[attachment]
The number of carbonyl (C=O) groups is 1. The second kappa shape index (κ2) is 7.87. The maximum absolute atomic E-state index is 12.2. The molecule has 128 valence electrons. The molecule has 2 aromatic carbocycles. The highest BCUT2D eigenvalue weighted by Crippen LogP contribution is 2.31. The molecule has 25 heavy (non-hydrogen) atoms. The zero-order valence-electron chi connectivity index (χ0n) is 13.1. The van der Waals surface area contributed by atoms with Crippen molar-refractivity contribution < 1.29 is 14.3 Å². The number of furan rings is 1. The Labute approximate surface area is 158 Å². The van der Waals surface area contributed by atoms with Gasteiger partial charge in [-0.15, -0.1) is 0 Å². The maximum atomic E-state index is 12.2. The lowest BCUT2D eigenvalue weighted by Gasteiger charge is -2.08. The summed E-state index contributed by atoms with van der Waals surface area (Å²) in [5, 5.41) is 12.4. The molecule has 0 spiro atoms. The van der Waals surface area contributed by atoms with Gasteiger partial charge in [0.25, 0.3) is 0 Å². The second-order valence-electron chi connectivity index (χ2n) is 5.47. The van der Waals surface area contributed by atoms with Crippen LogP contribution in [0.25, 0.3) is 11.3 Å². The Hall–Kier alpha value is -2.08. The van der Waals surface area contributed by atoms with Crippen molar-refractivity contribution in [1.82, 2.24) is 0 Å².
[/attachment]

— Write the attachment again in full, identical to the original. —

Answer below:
The number of carbonyl (C=O) groups is 1. The second kappa shape index (κ2) is 7.87. The maximum absolute atomic E-state index is 12.2. The molecule has 128 valence electrons. The molecule has 2 aromatic carbocycles. The highest BCUT2D eigenvalue weighted by Crippen LogP contribution is 2.31. The molecule has 25 heavy (non-hydrogen) atoms. The zero-order valence-electron chi connectivity index (χ0n) is 13.1. The van der Waals surface area contributed by atoms with Crippen molar-refractivity contribution < 1.29 is 14.3 Å². The number of furan rings is 1. The Labute approximate surface area is 158 Å². The van der Waals surface area contributed by atoms with Gasteiger partial charge in [-0.15, -0.1) is 0 Å². The maximum atomic E-state index is 12.2. The lowest BCUT2D eigenvalue weighted by Gasteiger charge is -2.08. The summed E-state index contributed by atoms with van der Waals surface area (Å²) in [5, 5.41) is 12.4. The molecule has 0 spiro atoms. The van der Waals surface area contributed by atoms with Gasteiger partial charge in [0.25, 0.3) is 0 Å². The second-order valence-electron chi connectivity index (χ2n) is 5.47. The van der Waals surface area contributed by atoms with Crippen LogP contribution in [0.25, 0.3) is 11.3 Å². The Hall–Kier alpha value is -2.08. The van der Waals surface area contributed by atoms with Crippen molar-refractivity contribution in [1.82, 2.24) is 0 Å².